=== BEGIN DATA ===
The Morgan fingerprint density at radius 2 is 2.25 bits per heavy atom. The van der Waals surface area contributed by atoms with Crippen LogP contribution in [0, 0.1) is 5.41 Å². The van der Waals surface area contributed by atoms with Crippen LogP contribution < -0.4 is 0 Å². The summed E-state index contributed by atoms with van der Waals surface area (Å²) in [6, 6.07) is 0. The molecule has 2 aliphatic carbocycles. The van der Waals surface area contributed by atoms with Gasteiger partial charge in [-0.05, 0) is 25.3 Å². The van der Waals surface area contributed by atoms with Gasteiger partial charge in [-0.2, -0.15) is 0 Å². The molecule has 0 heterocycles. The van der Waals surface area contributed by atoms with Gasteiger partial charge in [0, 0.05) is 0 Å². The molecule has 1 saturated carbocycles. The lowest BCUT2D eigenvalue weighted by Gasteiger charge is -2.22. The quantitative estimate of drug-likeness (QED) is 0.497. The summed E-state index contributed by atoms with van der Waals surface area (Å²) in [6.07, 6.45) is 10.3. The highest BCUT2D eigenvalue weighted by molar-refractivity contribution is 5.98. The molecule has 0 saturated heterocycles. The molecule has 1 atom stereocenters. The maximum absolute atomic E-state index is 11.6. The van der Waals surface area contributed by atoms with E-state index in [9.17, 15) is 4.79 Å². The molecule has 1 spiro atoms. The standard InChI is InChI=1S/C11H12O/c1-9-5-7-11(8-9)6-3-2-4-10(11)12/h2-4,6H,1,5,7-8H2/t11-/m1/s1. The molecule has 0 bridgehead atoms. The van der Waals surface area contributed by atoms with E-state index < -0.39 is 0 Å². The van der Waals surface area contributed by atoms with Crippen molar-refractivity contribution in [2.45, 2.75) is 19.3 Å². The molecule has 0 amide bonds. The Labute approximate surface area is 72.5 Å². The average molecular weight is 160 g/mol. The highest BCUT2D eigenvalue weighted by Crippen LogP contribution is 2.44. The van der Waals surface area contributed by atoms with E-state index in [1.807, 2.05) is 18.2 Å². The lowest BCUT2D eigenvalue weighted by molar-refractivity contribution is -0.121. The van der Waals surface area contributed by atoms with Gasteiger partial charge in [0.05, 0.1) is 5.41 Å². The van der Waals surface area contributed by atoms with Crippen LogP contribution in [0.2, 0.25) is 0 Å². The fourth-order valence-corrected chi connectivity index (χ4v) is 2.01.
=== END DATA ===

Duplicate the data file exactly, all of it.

The Morgan fingerprint density at radius 2 is 2.25 bits per heavy atom. The van der Waals surface area contributed by atoms with Crippen LogP contribution in [0, 0.1) is 5.41 Å². The van der Waals surface area contributed by atoms with Crippen LogP contribution < -0.4 is 0 Å². The summed E-state index contributed by atoms with van der Waals surface area (Å²) in [6, 6.07) is 0. The molecule has 2 aliphatic carbocycles. The van der Waals surface area contributed by atoms with Gasteiger partial charge in [-0.05, 0) is 25.3 Å². The van der Waals surface area contributed by atoms with Gasteiger partial charge in [-0.2, -0.15) is 0 Å². The molecule has 0 heterocycles. The van der Waals surface area contributed by atoms with Gasteiger partial charge in [0, 0.05) is 0 Å². The molecule has 1 saturated carbocycles. The lowest BCUT2D eigenvalue weighted by Gasteiger charge is -2.22. The quantitative estimate of drug-likeness (QED) is 0.497. The summed E-state index contributed by atoms with van der Waals surface area (Å²) in [6.07, 6.45) is 10.3. The highest BCUT2D eigenvalue weighted by molar-refractivity contribution is 5.98. The molecule has 0 saturated heterocycles. The molecule has 1 atom stereocenters. The maximum absolute atomic E-state index is 11.6. The van der Waals surface area contributed by atoms with E-state index in [9.17, 15) is 4.79 Å². The molecule has 1 spiro atoms. The standard InChI is InChI=1S/C11H12O/c1-9-5-7-11(8-9)6-3-2-4-10(11)12/h2-4,6H,1,5,7-8H2/t11-/m1/s1. The molecule has 0 bridgehead atoms. The van der Waals surface area contributed by atoms with E-state index < -0.39 is 0 Å². The van der Waals surface area contributed by atoms with Crippen molar-refractivity contribution in [2.45, 2.75) is 19.3 Å². The molecule has 0 amide bonds. The Labute approximate surface area is 72.5 Å². The average molecular weight is 160 g/mol. The highest BCUT2D eigenvalue weighted by Crippen LogP contribution is 2.44. The van der Waals surface area contributed by atoms with E-state index in [1.807, 2.05) is 18.2 Å². The lowest BCUT2D eigenvalue weighted by molar-refractivity contribution is -0.121. The van der Waals surface area contributed by atoms with Gasteiger partial charge in [0.05, 0.1) is 5.41 Å². The van der Waals surface area contributed by atoms with Crippen LogP contribution in [0.2, 0.25) is 0 Å². The fourth-order valence-corrected chi connectivity index (χ4v) is 2.01.